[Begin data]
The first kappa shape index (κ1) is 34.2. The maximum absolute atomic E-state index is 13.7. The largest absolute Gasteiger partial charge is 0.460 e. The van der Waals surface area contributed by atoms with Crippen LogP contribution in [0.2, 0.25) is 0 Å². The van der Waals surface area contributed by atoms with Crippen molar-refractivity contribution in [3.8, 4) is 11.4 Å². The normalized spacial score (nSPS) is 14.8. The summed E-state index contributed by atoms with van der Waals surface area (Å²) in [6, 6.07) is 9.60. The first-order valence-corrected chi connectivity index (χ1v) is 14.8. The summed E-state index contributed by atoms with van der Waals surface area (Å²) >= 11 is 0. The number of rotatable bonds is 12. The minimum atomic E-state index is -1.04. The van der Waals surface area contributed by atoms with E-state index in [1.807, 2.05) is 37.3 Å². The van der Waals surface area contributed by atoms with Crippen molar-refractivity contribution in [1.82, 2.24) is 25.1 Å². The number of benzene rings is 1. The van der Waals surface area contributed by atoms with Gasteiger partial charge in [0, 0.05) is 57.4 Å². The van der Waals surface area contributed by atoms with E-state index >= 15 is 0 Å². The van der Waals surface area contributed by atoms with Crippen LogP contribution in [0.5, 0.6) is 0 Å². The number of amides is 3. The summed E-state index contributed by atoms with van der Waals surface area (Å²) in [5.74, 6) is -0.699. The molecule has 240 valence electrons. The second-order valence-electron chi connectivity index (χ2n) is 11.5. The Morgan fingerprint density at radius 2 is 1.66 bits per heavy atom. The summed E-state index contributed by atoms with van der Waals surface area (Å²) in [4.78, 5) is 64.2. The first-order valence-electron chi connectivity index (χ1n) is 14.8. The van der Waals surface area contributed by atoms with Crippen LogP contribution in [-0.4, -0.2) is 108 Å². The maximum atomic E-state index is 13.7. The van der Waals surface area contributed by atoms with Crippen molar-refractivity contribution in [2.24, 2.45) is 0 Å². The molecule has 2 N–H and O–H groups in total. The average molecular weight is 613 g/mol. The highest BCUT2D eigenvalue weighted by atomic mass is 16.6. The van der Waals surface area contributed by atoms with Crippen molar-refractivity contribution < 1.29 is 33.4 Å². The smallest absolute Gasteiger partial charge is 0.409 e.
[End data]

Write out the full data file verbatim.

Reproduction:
The first kappa shape index (κ1) is 34.2. The maximum absolute atomic E-state index is 13.7. The largest absolute Gasteiger partial charge is 0.460 e. The van der Waals surface area contributed by atoms with Crippen LogP contribution in [0.2, 0.25) is 0 Å². The van der Waals surface area contributed by atoms with Crippen molar-refractivity contribution in [3.8, 4) is 11.4 Å². The normalized spacial score (nSPS) is 14.8. The summed E-state index contributed by atoms with van der Waals surface area (Å²) in [6, 6.07) is 9.60. The first-order valence-corrected chi connectivity index (χ1v) is 14.8. The summed E-state index contributed by atoms with van der Waals surface area (Å²) >= 11 is 0. The number of rotatable bonds is 12. The minimum atomic E-state index is -1.04. The van der Waals surface area contributed by atoms with E-state index in [1.807, 2.05) is 37.3 Å². The van der Waals surface area contributed by atoms with Crippen molar-refractivity contribution in [1.82, 2.24) is 25.1 Å². The number of benzene rings is 1. The van der Waals surface area contributed by atoms with Gasteiger partial charge in [0, 0.05) is 57.4 Å². The van der Waals surface area contributed by atoms with E-state index >= 15 is 0 Å². The van der Waals surface area contributed by atoms with Crippen LogP contribution in [0.5, 0.6) is 0 Å². The number of amides is 3. The summed E-state index contributed by atoms with van der Waals surface area (Å²) in [5.74, 6) is -0.699. The molecule has 240 valence electrons. The second-order valence-electron chi connectivity index (χ2n) is 11.5. The Morgan fingerprint density at radius 2 is 1.66 bits per heavy atom. The summed E-state index contributed by atoms with van der Waals surface area (Å²) in [4.78, 5) is 64.2. The first-order valence-electron chi connectivity index (χ1n) is 14.8. The van der Waals surface area contributed by atoms with Crippen LogP contribution in [-0.4, -0.2) is 108 Å². The maximum atomic E-state index is 13.7. The van der Waals surface area contributed by atoms with Crippen molar-refractivity contribution in [2.24, 2.45) is 0 Å². The molecule has 2 N–H and O–H groups in total. The average molecular weight is 613 g/mol. The highest BCUT2D eigenvalue weighted by atomic mass is 16.6. The van der Waals surface area contributed by atoms with Crippen molar-refractivity contribution < 1.29 is 33.4 Å². The smallest absolute Gasteiger partial charge is 0.409 e.